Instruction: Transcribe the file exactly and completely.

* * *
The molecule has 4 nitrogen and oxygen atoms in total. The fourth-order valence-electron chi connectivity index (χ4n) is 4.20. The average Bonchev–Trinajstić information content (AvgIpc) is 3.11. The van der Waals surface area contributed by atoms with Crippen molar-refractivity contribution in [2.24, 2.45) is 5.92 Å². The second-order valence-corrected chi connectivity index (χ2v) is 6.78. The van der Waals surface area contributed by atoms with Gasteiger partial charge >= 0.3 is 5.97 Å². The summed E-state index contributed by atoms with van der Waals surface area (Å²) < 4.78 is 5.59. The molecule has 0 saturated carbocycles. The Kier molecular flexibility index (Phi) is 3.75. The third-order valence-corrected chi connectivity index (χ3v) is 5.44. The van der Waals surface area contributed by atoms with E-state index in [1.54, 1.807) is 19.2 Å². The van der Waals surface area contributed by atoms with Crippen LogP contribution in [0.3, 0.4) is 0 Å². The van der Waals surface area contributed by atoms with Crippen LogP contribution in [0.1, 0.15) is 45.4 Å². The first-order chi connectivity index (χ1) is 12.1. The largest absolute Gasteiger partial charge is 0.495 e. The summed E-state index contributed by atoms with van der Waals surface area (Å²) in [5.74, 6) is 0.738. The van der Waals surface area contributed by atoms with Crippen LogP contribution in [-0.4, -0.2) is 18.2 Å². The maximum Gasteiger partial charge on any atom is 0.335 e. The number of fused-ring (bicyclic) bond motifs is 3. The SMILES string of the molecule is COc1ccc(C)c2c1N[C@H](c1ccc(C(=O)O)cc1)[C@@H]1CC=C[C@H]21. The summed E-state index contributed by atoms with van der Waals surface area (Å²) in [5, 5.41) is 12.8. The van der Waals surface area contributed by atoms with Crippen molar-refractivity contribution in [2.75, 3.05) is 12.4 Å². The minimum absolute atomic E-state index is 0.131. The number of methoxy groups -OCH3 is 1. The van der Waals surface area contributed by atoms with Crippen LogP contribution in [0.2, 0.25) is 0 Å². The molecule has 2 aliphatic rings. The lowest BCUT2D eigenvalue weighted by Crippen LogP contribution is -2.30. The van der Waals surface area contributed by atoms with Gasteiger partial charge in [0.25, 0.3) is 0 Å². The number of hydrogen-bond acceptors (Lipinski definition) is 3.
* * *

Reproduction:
The molecule has 4 nitrogen and oxygen atoms in total. The fourth-order valence-electron chi connectivity index (χ4n) is 4.20. The average Bonchev–Trinajstić information content (AvgIpc) is 3.11. The van der Waals surface area contributed by atoms with Crippen molar-refractivity contribution in [2.24, 2.45) is 5.92 Å². The second-order valence-corrected chi connectivity index (χ2v) is 6.78. The van der Waals surface area contributed by atoms with Gasteiger partial charge >= 0.3 is 5.97 Å². The summed E-state index contributed by atoms with van der Waals surface area (Å²) < 4.78 is 5.59. The molecule has 0 saturated carbocycles. The Kier molecular flexibility index (Phi) is 3.75. The third-order valence-corrected chi connectivity index (χ3v) is 5.44. The van der Waals surface area contributed by atoms with E-state index in [1.54, 1.807) is 19.2 Å². The van der Waals surface area contributed by atoms with Crippen LogP contribution in [0.3, 0.4) is 0 Å². The van der Waals surface area contributed by atoms with Crippen LogP contribution in [0.1, 0.15) is 45.4 Å². The first-order chi connectivity index (χ1) is 12.1. The largest absolute Gasteiger partial charge is 0.495 e. The summed E-state index contributed by atoms with van der Waals surface area (Å²) in [5.74, 6) is 0.738. The van der Waals surface area contributed by atoms with Crippen LogP contribution in [-0.4, -0.2) is 18.2 Å². The maximum Gasteiger partial charge on any atom is 0.335 e. The number of fused-ring (bicyclic) bond motifs is 3. The SMILES string of the molecule is COc1ccc(C)c2c1N[C@H](c1ccc(C(=O)O)cc1)[C@@H]1CC=C[C@H]21. The summed E-state index contributed by atoms with van der Waals surface area (Å²) in [5, 5.41) is 12.8. The van der Waals surface area contributed by atoms with Crippen molar-refractivity contribution in [2.75, 3.05) is 12.4 Å². The minimum absolute atomic E-state index is 0.131. The number of methoxy groups -OCH3 is 1. The van der Waals surface area contributed by atoms with Crippen LogP contribution in [0.2, 0.25) is 0 Å². The molecule has 2 aliphatic rings. The lowest BCUT2D eigenvalue weighted by Crippen LogP contribution is -2.30. The van der Waals surface area contributed by atoms with Gasteiger partial charge in [0.25, 0.3) is 0 Å². The number of hydrogen-bond acceptors (Lipinski definition) is 3.